What? Not another Spokane Police Department scandal.
It’s deja blue all over again.
Our latest episode involves an SPD sergeant, Bradley N. Thoma. The veteran officer was arrested last week for drunken driving. Hit-and-run charges may follow.
Thoma has been put on a paid administrative leave, which is a sweet deal considering that Thoma rakes in $91K and change a year.
Oh, well. Look at the bright side.
No innocent mentally ill janitors died after being clubbed, shocked and hogtied by Genghis Cop.
No off-duty gunplay was involved as in Jay Olsen’s boozy rundown and shooting of Shonto Pete.
No down and handcuffed suspects were kicked in the face. Allegedly.
From what I gather reading the paper, Thoma was “cited and released for misdemeanor DUI following a hit-and-run crash” that occurred Wednesday on the Newport Highway and …
Oh, brother. I’ve written so many columns about local cops acting out that I think I can now predict how the ensuing Thoma case will unfold. Such as:
• Assistant Police Chief Jim Nicks holds a press conference to claim Thoma acted in self-defense. He only plowed into the stopped Ford Ranger after the vehicle’s plastic taillights lunged at him.
• Asked where he got his information, Nicks said he can’t remember, but it might have appeared on a blog.
• Assistant Spokane City Attorney Rocky Treppiedi interrupts a prepping and debriefing session with Thoma to vehemently deny he’s been prepping and debriefing the accused officer.
• Hoping to raise funds for Thoma’s legal bills, Spokane Police Guild members offer “Team Thoma” shot glasses to the public for $20 each.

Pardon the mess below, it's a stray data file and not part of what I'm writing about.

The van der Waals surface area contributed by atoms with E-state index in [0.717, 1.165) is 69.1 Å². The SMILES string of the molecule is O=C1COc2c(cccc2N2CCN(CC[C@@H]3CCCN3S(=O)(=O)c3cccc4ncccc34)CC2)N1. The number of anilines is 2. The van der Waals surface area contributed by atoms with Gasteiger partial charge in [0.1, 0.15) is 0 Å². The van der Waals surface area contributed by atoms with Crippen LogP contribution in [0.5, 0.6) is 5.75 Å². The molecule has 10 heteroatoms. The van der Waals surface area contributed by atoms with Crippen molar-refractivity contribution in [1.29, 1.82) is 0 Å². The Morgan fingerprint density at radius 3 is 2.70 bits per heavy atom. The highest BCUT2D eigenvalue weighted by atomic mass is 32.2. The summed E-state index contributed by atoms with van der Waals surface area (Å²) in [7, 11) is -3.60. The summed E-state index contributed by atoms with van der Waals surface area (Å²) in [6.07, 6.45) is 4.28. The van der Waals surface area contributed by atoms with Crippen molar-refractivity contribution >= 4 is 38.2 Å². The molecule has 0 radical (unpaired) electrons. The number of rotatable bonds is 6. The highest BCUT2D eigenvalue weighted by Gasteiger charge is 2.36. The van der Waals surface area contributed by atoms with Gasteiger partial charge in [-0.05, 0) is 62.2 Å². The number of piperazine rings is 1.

• I head to the Cue11 studios with Joe Brasch to record a parody song about the Thoma case.
• After much giggling we settle on “Brad to the Bone”
• A reporter asks Spokane County Prosecutor Steve Tucker what he thinks of his chances of convicting Thoma. Tucker shows the reporter his new 9-iron.
• A turning point in the Thoma trial comes on day two. The defense calls in a highway department official to analyze traffic patterns at the intersection of the Newport Highway and Farwell Road •Six hours later, the judge and all jurors are sound asleep.
• Thoma is cleared on all charges on day three. Police officers packing the courtroom jump out of their seats at the verdict and pump their fists and begin performing a spirited rendition of YMCA.
• Several hours later, a forlorn-looking Spokane police chief is spotted speeding out town with suitcases piled in her backseat and a U-Haul trailer hitched to her car.
Doug Clark is a columnist for The Spokesman-Review. He can be reached at (509) 459-5432 or by e-mail at email@example.com.
sponsored You’ve probably heard of co-ops: food co-ops, childcare co-ops, housing co-ops, energy co-ops.